1. To develop an assessment of the Tensas watershed that characterizes the status and ecological risk to wetlands in the context of landscape level protection.

2. To encourage the development of a community spirit towards resource protection and good neighbor resource utilization.

3. To provide a methodology for assessing, planning and implementing wetlands protection and restoration strategies in the context of a landscape level perspective which affords community input and review.

4. To establish a community outreach program that considers issues relevant to management, restoration and protection of wetlands (Creasman et al., 1993).

Wetlands and Wastewater Discharges

DEQ, OWR has recently approved two innovative wetland projects and is working on two others that involve the discharge of treated municipal effluent. Both approved projects have been developed to address a problem common to south Louisiana municipalities: that of having to meet stringent advanced secondary wastewater treatment to discharge into conventional receiving streams. In most cases, these conventional receiving streams are sluggish, low-flow, tidal canals or dredged stream channels that have little assimilative capacity even for tertiary treated wastewater. At the same time, many South Louisiana municipalities are surrounded by subsiding wetland systems that are both sediment and nutrient-starved because of the loss of sediment and nutrient input from traditional riverine sources. The option to discharge treated municipal wastewater to wetland systems instead of low assimilative capacity bayous and canals would relieve municipalities of costly tertiary treatment requirements while benefiting receiving wetlands with their nutrients and suspended solids. The two approved wetland discharge projects are for the cities of Thibodaux and Breaux Bridge.

Thibodaux

The city of Thibodaux's wastewater treatment system consists of primary and final clarifiers and a high rate trickling filter followed by disinfection with ultraviolet radiation. The system reflects a $2.8 million expansion in 1985 to achieve the required limits for discharge to the Lafourche Drainage Canal. The present four million gallons per day (MGD) system achieves effluent limits of less than 20 mg/L biochemical oxygen demand (BOD), 20 mg/L total suspended solids (TSS) and a 5 mg/L DO.

Even with these greater than secondary effluent limits, however, the city was faced with further expenditures for increased wastewater treatment to meet even more stringent limits determined to be necessary to meet water quality standards in the Lafourche Drainage Canal which is a sluggish, low-gradient and tidally influenced water body that also carries stormwater runoff for the city of Thibodaux.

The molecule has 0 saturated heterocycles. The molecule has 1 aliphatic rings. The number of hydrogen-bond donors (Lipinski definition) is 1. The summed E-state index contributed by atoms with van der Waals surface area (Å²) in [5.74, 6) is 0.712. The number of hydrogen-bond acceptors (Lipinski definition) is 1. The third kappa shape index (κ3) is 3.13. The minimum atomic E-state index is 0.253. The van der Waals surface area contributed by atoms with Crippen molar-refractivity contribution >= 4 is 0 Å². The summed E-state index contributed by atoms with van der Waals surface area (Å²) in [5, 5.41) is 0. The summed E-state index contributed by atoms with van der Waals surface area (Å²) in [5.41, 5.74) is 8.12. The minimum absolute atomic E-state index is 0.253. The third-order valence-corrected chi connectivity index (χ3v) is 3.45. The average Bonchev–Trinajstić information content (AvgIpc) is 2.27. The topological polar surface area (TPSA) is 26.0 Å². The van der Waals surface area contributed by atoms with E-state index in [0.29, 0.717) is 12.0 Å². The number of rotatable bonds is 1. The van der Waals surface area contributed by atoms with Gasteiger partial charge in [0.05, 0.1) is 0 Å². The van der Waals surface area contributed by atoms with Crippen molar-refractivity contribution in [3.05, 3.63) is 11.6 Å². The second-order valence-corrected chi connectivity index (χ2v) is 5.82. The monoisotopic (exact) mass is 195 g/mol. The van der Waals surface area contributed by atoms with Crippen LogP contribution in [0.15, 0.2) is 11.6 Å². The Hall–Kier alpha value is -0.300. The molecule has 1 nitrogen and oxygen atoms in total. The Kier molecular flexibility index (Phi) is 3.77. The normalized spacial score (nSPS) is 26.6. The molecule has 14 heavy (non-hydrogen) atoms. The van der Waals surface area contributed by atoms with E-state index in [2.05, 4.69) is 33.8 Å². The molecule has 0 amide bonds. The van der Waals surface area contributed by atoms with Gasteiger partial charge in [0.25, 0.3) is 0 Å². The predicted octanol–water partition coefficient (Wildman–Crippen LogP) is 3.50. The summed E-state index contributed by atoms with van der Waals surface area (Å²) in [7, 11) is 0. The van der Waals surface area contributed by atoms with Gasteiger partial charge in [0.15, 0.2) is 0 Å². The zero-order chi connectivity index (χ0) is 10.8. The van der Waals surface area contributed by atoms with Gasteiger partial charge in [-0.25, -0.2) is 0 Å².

After a review of options, the city of Thibodaux approached DEQ, OWR about discharging its wastewater to the nearby Pointe-au-Chene Swamp. In support of their request, the city presented a proposed pre- and post-discharge study plan prepared by the Coastal Ecology Institute at Louisiana State University (LSU). The Pointe-au-Chene Swamp was found to meet the required series of characteristics developed by DEQ, OWR and LSU to receive treated wastewater. These were: 1) hydrologic isolation; 2) proximity to the discharger; 3) sufficient size for discharge; 4) backup system; 5) high subsidence region; 6) slight gradient toward an outlet; and 7) low recreational use.

The Pointe-au-Chene Swamp is a mixed species wetland forest located in Terrebonne Parish southwest of Thibodaux. The swamp basin consists of over 3,500 acres, of which approximately 570 acres is to receive the wastewater discharge. A hardwood ridge approximately 500 meters wide extends from northeast to southwest across the swamp and separates two shallow water areas. The shallow water area to the east of the ridge is serving as the control and backup site for the study. Spoil banks define the north and east boundaries of the swamp and an oil field access road runs down the western boundary. The shallow water areas are flooded most of the year while the ridge area is only flooded during periods of high water. The swamp is semi-impounded which provides for more effective monitoring. The ridge has a mean elevation of 1.16 meters above mean sea level (MSL) and is vegetated primarily with black and nutall oaks, sweetgum, American elm, palmetto and boxelder. The shallow water areas on either side of the ridge are 0.76 meters above MSL and dominated by green ash, black willow, baldcypress, water tupelo, red maple and palmetto.